- AAUW Takes Capitol Hill by Storm
- Apply for AAUW’s Fellowships and Grants Today!
- Stay Up To Date with AAUW’S New Advocacy Tool
- AAUW Annual 2017 Art Contest Winners
- Give a Grad a Gift
- Women’s Student Debt Crisis in the United States
It was a hot June day in 1989 when hundreds of AAUW members braved the heat and flooded the halls of Capitol Hill. They were there to tell members of Congress why the United States needed a paid family leave program. 28 years later, we’re at it again! Read more.
Apply for AAUW’s Fellowships and Grants Today!
AAUW has a long and distinguished history of advancing educational and professional opportunities for women in the United States and around the globe. Follow in the footsteps of award-winning authors, scientists, scholars, and change makers. Apply today!
Join Two-Minute Activist Mobile today!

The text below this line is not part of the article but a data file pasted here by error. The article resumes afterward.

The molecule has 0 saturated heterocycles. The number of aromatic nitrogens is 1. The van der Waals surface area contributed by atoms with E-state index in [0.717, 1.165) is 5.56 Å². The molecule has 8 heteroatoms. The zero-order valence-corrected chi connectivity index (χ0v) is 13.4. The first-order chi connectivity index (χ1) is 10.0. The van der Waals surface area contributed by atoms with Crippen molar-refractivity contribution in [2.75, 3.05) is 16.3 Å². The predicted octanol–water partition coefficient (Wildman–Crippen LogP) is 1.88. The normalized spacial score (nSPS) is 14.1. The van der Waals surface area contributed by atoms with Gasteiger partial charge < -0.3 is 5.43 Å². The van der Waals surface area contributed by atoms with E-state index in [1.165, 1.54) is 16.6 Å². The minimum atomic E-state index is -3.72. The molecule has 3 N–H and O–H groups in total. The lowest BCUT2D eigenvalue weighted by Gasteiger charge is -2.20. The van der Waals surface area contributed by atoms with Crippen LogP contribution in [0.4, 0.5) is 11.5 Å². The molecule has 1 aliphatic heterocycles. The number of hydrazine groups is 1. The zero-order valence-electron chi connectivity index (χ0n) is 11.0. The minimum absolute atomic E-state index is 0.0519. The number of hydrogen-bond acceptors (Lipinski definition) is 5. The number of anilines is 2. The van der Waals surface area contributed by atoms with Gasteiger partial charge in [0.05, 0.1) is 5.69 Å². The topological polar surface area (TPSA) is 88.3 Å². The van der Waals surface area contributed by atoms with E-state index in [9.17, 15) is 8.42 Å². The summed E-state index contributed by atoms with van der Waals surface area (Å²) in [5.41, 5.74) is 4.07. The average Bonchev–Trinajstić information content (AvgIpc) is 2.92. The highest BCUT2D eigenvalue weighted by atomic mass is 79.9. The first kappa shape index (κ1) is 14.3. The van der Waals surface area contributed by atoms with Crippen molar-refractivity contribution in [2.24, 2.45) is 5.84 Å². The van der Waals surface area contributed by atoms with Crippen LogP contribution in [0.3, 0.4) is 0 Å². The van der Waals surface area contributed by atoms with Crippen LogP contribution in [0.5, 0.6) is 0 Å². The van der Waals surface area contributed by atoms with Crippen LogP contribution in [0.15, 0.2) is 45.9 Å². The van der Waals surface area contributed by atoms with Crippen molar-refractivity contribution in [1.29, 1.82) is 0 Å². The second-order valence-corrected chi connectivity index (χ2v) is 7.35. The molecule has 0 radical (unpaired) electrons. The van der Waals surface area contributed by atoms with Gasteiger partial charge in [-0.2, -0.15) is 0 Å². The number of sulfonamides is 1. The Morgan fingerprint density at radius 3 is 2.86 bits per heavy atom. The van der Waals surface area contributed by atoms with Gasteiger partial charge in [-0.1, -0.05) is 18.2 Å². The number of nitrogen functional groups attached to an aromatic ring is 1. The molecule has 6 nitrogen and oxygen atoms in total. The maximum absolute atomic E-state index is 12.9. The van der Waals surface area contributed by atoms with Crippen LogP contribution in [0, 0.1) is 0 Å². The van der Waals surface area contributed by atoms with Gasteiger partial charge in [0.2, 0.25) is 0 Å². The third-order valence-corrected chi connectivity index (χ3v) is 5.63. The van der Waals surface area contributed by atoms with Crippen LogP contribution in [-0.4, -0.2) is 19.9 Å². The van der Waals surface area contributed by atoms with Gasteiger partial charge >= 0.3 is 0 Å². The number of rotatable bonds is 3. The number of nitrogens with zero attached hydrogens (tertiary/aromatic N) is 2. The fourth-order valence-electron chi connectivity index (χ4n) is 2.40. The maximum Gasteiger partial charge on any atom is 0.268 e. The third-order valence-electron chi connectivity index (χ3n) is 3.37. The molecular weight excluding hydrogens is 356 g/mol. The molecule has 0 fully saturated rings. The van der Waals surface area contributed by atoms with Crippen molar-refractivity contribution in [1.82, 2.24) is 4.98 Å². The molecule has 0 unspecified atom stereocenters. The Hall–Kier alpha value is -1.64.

Are you ready to take your advocacy to the next level? Opt in to AAUW’s Two-Minute Activist Mobile. This exciting new tool will allow AAUW to send more timely and targeted communication straight to your cell phone via text message. That means we can provide you with more strategic opportunities to take action when your advocacy can make the difference. Sign up online or text the word “AAUW” to phone number 21333 now to join.
Every year AAUW members cast their vote on the final candidates to be featured in the spring collection of note cards.
Do you know any new college graduates? What better gift can you give than a FREE one-year AAUW membership! As an AAUW member you have the power to gift ANY number of free one-year AAUW memberships to recent college graduates. Give one, give 100, or give 1,000! Don’t let this opportunity pass you by.
This report offers a broad overview of how student debt became a women’s issue. It aims to change the conversation around student debt so that it includes gender-based analysis and solutions. The analysis examines the experiences of women as a diverse population and presents statistics by race and ethnicity as well as other demographics. The report relies heavily on publicly available federal government survey data as well as published studies undertaken by academics and organizations researching the issue of student debt.